KIEV - The United States warned Russia of punishing new sanctions if the Kremlin and its allies in Ukraine disrupt crucial presidential elections in the former Soviet republic less than 10 days away.
Kiev's interim leaders are battling to keep Ukraine from disintegrating ahead of the May 25 vote, pressing on with a military offensive to put down a bloody pro-Moscow insurgency in the eastern industrial heartland.
"Our message is really, quite simple: 'Let Ukraine vote. Let the Ukrainian people choose their future'," US Secretary of State John Kerry said at a meeting with European counterparts in London.
He said the separatists who have seized over a dozen towns in a month of fighting and declared independence in two industrial regions in defiance of Kiev and the West were "sowing mayhem".
"Far from defending the rights of the people in the east they are seeking to speak for everybody through the barrel of the gun," Kerry told reporters.
He said the United States and its European allies would impose sectorial sanctions "if Russia or its proxies disrupt the elections". The tough talk came as Ukraine pressed on with a military operation against rebels around Slavyansk, the epicentre of the uprising, despite the launch of "national unity" talks in Kiev on Wednesday. The round-table discussions are part of a initiative launched by the pan-European OSCE to try to resolve the escalating crisis on Europe's doorstep.
Crucially however, the rebels were not invited despite Western calls for inclusive talks, and no progress was reported.
The east of Ukraine remains on edge, with fighting flaring almost every night around rebel flashpoints and reports - difficult to confirm - of attacks on election centres and government officials.
Around Slavyansk, Ukrainian forces have set up control posts with tanks and armoured vehicles backed up by helicopters and anti-aircraft guns to try to seal off the rebel-controlled city.
"We are defending ourselves against the separatists who constantly attack us with automatic weapons, rifles and grenade launchers," one National Guard officer told AFP. Ukraine's central bank also said it was forced to close its branch in the main eastern city of Donetsk and evacuate staff after being threatened by separatists demanding money.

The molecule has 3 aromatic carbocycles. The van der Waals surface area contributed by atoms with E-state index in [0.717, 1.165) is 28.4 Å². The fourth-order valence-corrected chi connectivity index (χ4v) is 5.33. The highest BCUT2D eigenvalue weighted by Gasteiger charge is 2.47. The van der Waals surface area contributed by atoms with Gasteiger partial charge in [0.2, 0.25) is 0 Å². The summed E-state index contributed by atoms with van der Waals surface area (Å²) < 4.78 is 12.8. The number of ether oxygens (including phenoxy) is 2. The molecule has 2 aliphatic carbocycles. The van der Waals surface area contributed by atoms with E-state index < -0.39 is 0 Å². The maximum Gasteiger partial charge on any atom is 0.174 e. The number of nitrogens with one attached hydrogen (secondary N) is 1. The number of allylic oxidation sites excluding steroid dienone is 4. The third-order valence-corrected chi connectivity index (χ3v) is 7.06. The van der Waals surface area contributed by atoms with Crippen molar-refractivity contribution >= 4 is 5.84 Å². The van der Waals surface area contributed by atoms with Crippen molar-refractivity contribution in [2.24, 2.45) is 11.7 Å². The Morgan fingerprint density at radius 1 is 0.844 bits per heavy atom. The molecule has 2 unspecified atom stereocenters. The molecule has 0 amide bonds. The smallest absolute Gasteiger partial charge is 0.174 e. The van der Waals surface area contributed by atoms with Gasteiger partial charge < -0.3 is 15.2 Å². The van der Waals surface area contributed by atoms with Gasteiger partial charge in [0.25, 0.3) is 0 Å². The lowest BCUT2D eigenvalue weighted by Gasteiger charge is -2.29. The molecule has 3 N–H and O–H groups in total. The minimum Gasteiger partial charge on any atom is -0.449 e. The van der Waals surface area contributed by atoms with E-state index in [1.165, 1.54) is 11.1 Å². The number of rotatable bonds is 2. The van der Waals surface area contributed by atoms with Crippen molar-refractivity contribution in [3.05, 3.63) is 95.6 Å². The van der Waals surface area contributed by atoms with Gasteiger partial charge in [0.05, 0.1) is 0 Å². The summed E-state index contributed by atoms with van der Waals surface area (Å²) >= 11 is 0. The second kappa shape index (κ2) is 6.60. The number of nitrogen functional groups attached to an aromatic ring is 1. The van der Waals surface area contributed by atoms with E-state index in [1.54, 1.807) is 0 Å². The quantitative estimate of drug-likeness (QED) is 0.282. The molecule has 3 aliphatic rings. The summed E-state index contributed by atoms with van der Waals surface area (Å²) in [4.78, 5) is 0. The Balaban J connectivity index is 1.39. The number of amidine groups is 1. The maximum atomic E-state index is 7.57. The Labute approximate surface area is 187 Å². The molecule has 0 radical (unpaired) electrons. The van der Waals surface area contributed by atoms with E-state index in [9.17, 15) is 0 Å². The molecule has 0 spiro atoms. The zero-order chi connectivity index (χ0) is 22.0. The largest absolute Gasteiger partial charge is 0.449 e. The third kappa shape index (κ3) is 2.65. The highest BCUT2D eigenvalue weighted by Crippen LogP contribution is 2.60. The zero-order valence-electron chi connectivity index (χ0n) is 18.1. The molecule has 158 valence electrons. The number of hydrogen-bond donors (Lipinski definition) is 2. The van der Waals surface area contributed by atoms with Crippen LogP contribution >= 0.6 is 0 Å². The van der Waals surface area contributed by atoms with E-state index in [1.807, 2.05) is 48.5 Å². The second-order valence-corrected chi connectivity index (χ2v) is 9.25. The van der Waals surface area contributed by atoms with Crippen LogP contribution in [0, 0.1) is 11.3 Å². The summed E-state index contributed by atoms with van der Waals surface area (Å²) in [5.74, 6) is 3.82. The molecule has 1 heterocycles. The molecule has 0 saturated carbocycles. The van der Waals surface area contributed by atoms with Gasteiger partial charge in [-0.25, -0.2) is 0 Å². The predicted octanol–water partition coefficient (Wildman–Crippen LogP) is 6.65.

Dozens of people have been killed in the southeast since mid-April as government troops battle to dislodge the insurgents.
Fears are growing that Ukraine could tear apart after rebels declared "sovereignty" in Donetsk and neighbouring Lugansk following weekend referendums branded illegitimate by Kiev and the West. Interim President Oleksandr Turchynov has said his administration is ready to reach out to pro-Russians in the east but that the separatists must first lay down their arms.
Turchynov is to meet EU Enlargement Commissioner Stefan Fuele on Friday while Polish Foreign Minister Radoslaw Sikorski will discuss the crisis with his Ukrainian counterpart Andriy Deshchytsya and Turchynov.
In a bid to pressure the Kremlin, President Barack Obama has already drafted an executive order for sanctions across key sectors such as banking, energy, defence and mining, adding to punitive measures already imposed by Washington and Brussels. "There are a lot of things we can do to create bleeding," a US official said, adding that the aim was "to use a scalpel rather than a hammer".
Western leaders see the May 25 vote as crucial for the future of Ukraine after Russia's much criticised annexation of Crimea in March, which plunged relations between Moscow and the West to their lowest point since the Cold War.
President Vladimir Putin said last week Russia had withdrawn its estimated 40,000 troops from the border, but the West says it has seen no sign of a major pullback.
With tensions running high, a French reconnaissance vessel and a US destroyer entered the Black Sea on Thursday, boosting the international ship presence in the area, Bulgarian media reports said.
Russia and Europe are also locked in a dispute over Ukraine's gas debt after Moscow threatened to turn off the taps if Kiev fails to pay a $1.6 billion bill by early June.
Putin said Thursday Russia was still open to talks on the issue but complained that Brussels had failed to make any specific proposals.
European Commission spokeswoman Pia Ahrenkilde-Hansen said however that Putin's "criticism is ... unfounded", as talks between Russia, Ukraine and the EU have been held at different levels.
Another meeting between the EU's energy commissioner and Russia's energy minister is due to be held Monday in Berlin, she added.
Nearly 15 percent of all gas consumed in Europe is delivered from Russia via Ukraine, which is facing further economic gloom despite a $17 billion IMF aid package.
The International Crisis Group think-tank said the Kiev government, set up in February after months of pro-EU protests triggered the ouster of the Kremlin-backed administration, faced an "uphill struggle" to make it to the election.
It said the "weak" interim leadership - often depicted as fascists by Moscow - appeared incapable of keeping order in the southeast and called on it to urgently reach out to the people there to listen to their demands for minority rights and self-government.
The Organisation for Security and Cooperation in Europe roadmap calls for "restraint from violence, disarmament, national dialogue, and elections".
While voicing support for the OSCE plan, the Kremlin insists Kiev first halt so-called "reprisal raids" against the separatists and hold talks on rights for Russian speakers.
Moscow has however rolled back its vehement opposition to the election, with the speaker of the State Duma describing it as "the lesser of two evils".